Public records requests obtained by Equity Forward include three emails that show Severino and Maya Noronha, a special advisor within OCR who previously served as a Heritage legal intern, helped launch the new division where they now work. Noronha sent a draft version of the proposed rule on Jan. 17, 2018, before the division’s announcement on Jan. 18 and the rule’s release on Jan. 19.
“Severino has served as a direct liaison from Heritage to Trump since the 2016 election, having worked as a policy implementation member of the transition team just after leaving the think tank and prior to taking on his current role,” the report says.
A separate American Oversight FOIA response of HHS officials’ resumes found that Noronha is a member of Women Speak For Themselves — a group of abortion opponents formed in opposition to the health law’s contraception mandate.
“As a special advisor at the OCR, Noronha is in a position to make her narrow beliefs policy,” the report says.
Other HHS staffers and former Heritage aides include Maximos Nikitas, Judy Stecker and Laura Trueman.
Charmaine Yoest, a top HHS communications official who also served at the White House, was hired by Heritage last month as a vice president.
Funding for fetal tissue research was thrust into the spotlight last year over concerns about whether this method of research — which uses tissue that can be sourced from abortions — is necessary. Proponents call it essential to researching vaccines and finding possible cures to diseases, while abortion critics disagree.
Last August, Heritage officials recommended in a blog post the end of a fetal tissue contract with Advanced Bioscience Resources, a company that supplied fetal tissue for research purposes to the Food and Drug Administration.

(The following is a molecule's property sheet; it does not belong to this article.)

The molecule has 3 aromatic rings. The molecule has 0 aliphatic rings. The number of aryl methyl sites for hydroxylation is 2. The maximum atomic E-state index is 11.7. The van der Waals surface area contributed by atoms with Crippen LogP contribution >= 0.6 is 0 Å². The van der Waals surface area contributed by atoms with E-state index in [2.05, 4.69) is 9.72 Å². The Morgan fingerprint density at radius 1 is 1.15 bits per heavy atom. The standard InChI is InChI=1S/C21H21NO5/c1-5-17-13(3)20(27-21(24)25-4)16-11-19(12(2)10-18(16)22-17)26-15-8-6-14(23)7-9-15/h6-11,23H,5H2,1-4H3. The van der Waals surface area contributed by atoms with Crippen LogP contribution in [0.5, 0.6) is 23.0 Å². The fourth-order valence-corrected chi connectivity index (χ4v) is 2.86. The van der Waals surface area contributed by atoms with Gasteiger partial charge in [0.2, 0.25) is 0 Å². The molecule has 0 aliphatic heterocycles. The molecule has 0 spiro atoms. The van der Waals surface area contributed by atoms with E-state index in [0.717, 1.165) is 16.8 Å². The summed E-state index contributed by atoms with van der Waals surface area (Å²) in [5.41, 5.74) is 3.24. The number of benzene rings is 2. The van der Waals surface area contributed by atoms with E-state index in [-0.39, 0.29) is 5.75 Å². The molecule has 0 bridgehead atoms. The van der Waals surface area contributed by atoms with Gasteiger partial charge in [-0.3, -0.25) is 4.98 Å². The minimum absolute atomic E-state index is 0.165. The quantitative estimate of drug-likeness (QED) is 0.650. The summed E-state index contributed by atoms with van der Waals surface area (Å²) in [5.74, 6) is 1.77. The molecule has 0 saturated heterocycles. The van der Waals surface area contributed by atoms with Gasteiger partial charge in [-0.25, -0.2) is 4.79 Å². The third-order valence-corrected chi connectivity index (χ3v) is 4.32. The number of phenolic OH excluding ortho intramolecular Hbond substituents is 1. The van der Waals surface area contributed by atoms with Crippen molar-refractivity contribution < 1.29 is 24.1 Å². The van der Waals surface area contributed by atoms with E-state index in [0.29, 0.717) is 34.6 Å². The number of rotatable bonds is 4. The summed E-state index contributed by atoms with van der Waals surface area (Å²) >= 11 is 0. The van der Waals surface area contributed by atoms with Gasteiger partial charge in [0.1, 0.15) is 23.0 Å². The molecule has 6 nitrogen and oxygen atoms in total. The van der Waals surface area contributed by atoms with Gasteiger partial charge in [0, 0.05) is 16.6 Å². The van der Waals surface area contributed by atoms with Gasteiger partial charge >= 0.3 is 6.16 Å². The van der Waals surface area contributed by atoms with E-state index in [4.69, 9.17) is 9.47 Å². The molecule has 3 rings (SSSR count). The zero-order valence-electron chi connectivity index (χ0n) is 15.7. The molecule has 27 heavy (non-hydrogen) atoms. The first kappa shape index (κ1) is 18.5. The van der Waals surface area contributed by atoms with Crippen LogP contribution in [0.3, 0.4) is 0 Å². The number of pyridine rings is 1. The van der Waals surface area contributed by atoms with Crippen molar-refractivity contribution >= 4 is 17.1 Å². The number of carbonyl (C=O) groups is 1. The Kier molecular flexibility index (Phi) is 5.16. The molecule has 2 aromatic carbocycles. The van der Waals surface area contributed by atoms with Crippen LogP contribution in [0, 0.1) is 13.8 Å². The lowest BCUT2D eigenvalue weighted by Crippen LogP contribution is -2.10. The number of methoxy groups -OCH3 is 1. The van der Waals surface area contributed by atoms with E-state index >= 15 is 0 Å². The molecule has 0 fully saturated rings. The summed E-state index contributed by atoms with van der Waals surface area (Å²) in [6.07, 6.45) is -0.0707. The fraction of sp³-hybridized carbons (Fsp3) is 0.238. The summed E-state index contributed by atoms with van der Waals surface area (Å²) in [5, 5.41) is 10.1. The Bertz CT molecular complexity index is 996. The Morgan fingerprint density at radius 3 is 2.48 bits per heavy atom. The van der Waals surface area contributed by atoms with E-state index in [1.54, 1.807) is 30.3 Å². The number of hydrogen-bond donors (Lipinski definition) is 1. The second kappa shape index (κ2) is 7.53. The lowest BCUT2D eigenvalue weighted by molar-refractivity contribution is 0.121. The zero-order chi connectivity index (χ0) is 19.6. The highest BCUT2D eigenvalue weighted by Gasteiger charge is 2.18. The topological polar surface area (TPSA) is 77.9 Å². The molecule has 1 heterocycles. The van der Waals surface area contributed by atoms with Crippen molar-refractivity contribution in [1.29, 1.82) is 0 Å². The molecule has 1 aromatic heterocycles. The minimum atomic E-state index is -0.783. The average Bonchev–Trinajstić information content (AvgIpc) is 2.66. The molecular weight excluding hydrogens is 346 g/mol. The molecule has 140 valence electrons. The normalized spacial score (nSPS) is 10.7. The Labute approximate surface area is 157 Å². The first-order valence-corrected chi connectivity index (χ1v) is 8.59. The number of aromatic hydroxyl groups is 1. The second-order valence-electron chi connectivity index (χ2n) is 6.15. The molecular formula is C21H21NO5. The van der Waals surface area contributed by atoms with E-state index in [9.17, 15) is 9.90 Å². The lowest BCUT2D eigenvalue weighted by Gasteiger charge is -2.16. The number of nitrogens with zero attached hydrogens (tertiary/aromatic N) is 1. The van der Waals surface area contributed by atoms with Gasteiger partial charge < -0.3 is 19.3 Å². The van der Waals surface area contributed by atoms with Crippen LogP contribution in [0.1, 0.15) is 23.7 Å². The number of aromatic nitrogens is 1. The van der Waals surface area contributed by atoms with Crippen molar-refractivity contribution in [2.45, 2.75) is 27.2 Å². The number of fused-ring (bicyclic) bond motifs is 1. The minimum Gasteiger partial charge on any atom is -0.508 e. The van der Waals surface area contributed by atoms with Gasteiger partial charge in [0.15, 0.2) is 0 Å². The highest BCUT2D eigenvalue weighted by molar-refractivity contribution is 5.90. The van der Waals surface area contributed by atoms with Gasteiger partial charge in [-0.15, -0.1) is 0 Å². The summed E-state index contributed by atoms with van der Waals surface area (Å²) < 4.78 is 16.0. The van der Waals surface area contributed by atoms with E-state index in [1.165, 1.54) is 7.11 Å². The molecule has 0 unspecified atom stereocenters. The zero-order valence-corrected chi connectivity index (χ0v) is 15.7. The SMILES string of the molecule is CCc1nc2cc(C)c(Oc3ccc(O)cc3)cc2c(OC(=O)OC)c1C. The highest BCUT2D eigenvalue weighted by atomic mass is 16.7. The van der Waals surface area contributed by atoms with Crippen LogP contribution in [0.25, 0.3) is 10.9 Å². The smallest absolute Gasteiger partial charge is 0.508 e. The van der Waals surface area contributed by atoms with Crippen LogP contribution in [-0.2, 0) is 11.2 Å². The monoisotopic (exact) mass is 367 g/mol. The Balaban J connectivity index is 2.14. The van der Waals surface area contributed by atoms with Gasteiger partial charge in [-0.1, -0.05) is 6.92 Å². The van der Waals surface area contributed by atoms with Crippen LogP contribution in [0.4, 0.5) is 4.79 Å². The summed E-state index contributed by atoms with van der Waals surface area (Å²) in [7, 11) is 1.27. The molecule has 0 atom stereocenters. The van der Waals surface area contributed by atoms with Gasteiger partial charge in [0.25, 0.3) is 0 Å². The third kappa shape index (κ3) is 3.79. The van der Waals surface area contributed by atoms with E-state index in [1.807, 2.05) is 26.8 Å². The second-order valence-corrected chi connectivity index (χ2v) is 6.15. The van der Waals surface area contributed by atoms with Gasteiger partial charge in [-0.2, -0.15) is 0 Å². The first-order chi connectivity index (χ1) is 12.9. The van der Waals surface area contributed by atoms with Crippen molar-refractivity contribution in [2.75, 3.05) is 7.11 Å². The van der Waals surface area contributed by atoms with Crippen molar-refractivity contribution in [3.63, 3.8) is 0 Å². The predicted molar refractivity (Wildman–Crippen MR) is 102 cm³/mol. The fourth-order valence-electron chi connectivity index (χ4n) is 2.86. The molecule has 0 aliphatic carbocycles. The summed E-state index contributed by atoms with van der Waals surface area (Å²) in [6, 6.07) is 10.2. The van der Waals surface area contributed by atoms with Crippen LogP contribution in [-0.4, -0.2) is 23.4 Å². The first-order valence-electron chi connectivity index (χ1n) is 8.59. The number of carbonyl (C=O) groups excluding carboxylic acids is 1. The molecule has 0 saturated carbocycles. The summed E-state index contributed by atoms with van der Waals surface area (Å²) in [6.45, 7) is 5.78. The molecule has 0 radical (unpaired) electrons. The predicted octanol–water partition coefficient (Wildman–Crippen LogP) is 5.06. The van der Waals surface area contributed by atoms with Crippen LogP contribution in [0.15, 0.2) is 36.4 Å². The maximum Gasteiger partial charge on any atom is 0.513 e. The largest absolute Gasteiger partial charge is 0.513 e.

Six weeks after the blog post was published, FDA canceled a $15,900 contract with the supplier over concerns about how the tissue was procured.
HHS is currently investigating whether to continue about $100 million in fetal tissue grant research through the National Institutes of Health.
In November, Heritage hosted an event promoting alternatives to fetal tissue research with two speakers, Tara Sander Lee and David Prentice, from a prominent anti-abortion research organization. Two weeks later, Congress held a hearing on the same subject with the same witnesses invited by House Republicans.
The debate over fetal tissue has been controversial for years, but Equity Forward’s Carter argues that the steps being taken now are especially worrisome.
“It’s a difference of how we’re seeing it talked about — the very direct actions we are seeing by high-level HHS officials to take these requests seriously,” she said. “All the science says this is ethical and scientific study.”
Liberal groups have spoken out against the administration’s expansion of religious freedom policies, saying that could restrict health care access for LGBT people.
In a recent interview with CQ Roll Call, Severino said that he was not aware of any claims filed to OCR regarding LGBT discrimination. “Everything has been really very hypothetical in saying that conscience protection statues are implicating a whole range of issues that we have not yet seen out in the world,” he said.
Carter said that Severino’s approach could become problematic, noting papers he authored at Heritage, including one that said “maleness and femaleness are biological realities to be respected and affirmed, not altered or treated as diseases.”
“He’s been very, very clear that he believes that gender is something you’re born with and that it’s black and white,” Carter said. “He doesn’t believe in the concept of being transgender, which is a medical fact.”
Equity Forward also questioned recent HHS actions on foster care.
In January, HHS granted approval for a South Carolina-based religious foster agency to continue to receive federal funding. The Protestant agency, Miracle Hill, risked losing its licensing because it used religious criteria in placing children with families. Advocates worry this could negatively impact same-sex couples and individuals of other faiths in the state hoping to foster children.
In May 2018, HHS Center for Faith and Opportunity Initiatives Director Shannon Royce previewed the Trump administration’s policy at a Heritage event where she encouraged attendees to seek waivers for faith-based adoption and fostering.
“If you are engaged in fostering and adoption care, and there is something you believe substantially burdens your religious expression, we would encourage you to file,” said Royce.